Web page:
So instead of targeting “dog care”, your blog post could use the keyword “how to care for a dog”. Other examples of long-tail keywords might include “how to improve my fitness” and “find used cars nearby”. Despite what seems like a small difference, there are some compelling reasons to use this type of keyword.

Why you should start using long-tail keywords

Traditionally, most SEO advice has focused on short-tail keywords. These keywords give you access to the widest audience, since short keywords nearly always have a higher search volume. While “cook pasta” might have a hundred thousand daily searches, “how to cook homemade pasta” might only have ten thousand.

However, long-tail keywords have their own unique advantages:

  • They’re more descriptive, and tell people more about your content’s topic. So while you’re targeting a smaller pool, it’s made up of people who are more likely to be interested.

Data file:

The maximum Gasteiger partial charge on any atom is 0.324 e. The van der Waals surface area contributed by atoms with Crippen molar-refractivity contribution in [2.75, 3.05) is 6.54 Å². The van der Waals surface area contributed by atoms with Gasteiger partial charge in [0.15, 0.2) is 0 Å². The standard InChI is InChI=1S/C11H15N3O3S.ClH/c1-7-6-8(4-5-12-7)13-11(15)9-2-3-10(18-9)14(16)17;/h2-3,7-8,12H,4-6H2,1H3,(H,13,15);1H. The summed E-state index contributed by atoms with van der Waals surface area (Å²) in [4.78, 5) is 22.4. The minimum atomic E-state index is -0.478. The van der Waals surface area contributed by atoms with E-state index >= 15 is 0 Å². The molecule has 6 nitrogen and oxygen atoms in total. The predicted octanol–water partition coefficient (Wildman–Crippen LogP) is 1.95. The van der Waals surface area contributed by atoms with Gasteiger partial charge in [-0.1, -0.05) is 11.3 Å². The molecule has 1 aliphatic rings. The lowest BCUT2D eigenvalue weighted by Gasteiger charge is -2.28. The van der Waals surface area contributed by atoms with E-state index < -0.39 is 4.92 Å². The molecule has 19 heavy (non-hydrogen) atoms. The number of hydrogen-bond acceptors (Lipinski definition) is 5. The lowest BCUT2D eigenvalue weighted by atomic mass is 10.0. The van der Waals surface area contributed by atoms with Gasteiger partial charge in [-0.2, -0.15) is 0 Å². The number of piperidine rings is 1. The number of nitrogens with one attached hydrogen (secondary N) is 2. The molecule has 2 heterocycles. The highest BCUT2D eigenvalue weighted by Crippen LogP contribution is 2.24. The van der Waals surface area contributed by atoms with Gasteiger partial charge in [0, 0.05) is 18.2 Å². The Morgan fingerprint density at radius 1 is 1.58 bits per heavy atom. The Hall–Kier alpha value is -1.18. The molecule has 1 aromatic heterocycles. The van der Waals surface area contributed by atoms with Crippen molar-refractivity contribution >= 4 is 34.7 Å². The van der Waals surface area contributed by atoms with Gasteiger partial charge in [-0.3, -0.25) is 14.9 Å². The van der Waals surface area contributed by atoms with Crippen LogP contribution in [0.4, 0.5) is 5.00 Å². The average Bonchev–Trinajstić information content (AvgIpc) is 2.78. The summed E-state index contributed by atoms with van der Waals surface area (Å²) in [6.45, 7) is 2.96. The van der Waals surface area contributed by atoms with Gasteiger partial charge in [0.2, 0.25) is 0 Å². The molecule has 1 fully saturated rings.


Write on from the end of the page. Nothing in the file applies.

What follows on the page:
• There’s less competition for longer keywords. This means you don’t have to fight for views with hundreds of established websites.
  • You’ll often see SEO benefits, since long-tail keywords help search engine bots recommend your content to the right people.
  • Long-tail keywords are often easier to work into your content naturally.
Analytics about various keywords.

Longer keywords tend to have lower search volumes and less competition.

Of course, this isn’t an either-or choice. There’s no reason you can’t target both long and short keywords on your site. Long-tail keywords are increasingly proving their effectiveness, however, so now is the time to start using them.

Where to start looking for long-tail keywords

It’s always smart to develop your keywords through research. That way, you can find phrases people are actually searching for. The simplest way to start generating some long-tail keyword ideas is to use the Google search engine itself.